Irene, her parents, and her two older sisters pose for a
The day my father passed away, my mother came home from the hospital with my uncle and told my sisters and me that our father was gone. While I can’t recall much of what happened next, a vivid memory of my siblings and I breaking down in tears in the corridor of our apartment sticks in my mind. I was in disbelief and dozens of questions flooded my mind: Should I have prayed more? Did God not hear me cry? What did I do wrong? I desperately demanded answers to justify what happened, but I got none.
I was nine years old and while I understood my father was ill, I also naively assumed that daily promises “to become a better person” in exchange for him getting better would mean that my wishes would come true. “I won’t fight my sisters,” I would tell myself. “I’ll help around the house more… I’ll do anything, just make him better and have him stay with us.”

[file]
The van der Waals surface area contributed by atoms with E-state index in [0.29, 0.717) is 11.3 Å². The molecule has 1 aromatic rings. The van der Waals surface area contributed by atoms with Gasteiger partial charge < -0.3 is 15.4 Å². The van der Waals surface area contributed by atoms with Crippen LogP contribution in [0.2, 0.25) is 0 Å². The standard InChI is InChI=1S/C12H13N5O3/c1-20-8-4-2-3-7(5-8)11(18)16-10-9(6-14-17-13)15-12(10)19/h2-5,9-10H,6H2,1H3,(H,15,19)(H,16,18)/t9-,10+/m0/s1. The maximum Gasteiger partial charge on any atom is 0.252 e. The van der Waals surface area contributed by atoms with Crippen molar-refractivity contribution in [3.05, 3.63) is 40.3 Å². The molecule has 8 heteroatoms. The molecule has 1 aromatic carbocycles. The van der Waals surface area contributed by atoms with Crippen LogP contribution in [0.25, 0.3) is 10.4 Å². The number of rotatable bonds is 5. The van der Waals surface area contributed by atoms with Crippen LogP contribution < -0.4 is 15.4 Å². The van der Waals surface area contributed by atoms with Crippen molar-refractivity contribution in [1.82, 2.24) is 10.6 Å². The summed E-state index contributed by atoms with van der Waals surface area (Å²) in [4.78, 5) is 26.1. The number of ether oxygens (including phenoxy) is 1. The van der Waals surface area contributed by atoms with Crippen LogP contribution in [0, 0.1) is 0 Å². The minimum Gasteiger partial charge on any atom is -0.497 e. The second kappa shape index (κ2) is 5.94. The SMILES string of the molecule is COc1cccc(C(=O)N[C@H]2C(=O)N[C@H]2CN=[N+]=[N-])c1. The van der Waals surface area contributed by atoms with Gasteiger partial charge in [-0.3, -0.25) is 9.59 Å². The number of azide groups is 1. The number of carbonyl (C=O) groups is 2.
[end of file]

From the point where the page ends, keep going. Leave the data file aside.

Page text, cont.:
I wasn’t ready or prepared for my father to leave this world, to leave my three sisters and me alone without teaching us how to fix cars, play the guitar or make people laugh with silly jokes. I couldn’t comprehend how he, at the age of 38, could leave behind what I now only truly understand must have been a great burden for my mother—the task of raising four young children alone. I couldn’t help but question why I had made those wishes for him to get well when they didn’t come true. Isn’t that what wishes were for? More importantly, I asked myself, why wasn’t I even given the chance to have my final farewell?
Six years later, my mother was diagnosed with cancer and I found myself making similar promises yet again. The day she died, my elder sisters and I—and a handful of other close family members—were all by her bedside. During her final moments, I was there for my mother even though I wasn’t able to be for my father. Now, 13 years later, reflecting on that moment still manages to bring me pain and yet also peace.
After my mother’s death, I didn’t ask God—or anyone—what I could’ve done differently. Her passing wasn’t easier to cope with than my father’s, it was just easier to accept. I learned to understand there are some things in life we can’t change or control and the ability to say goodbye is all that we can wish for.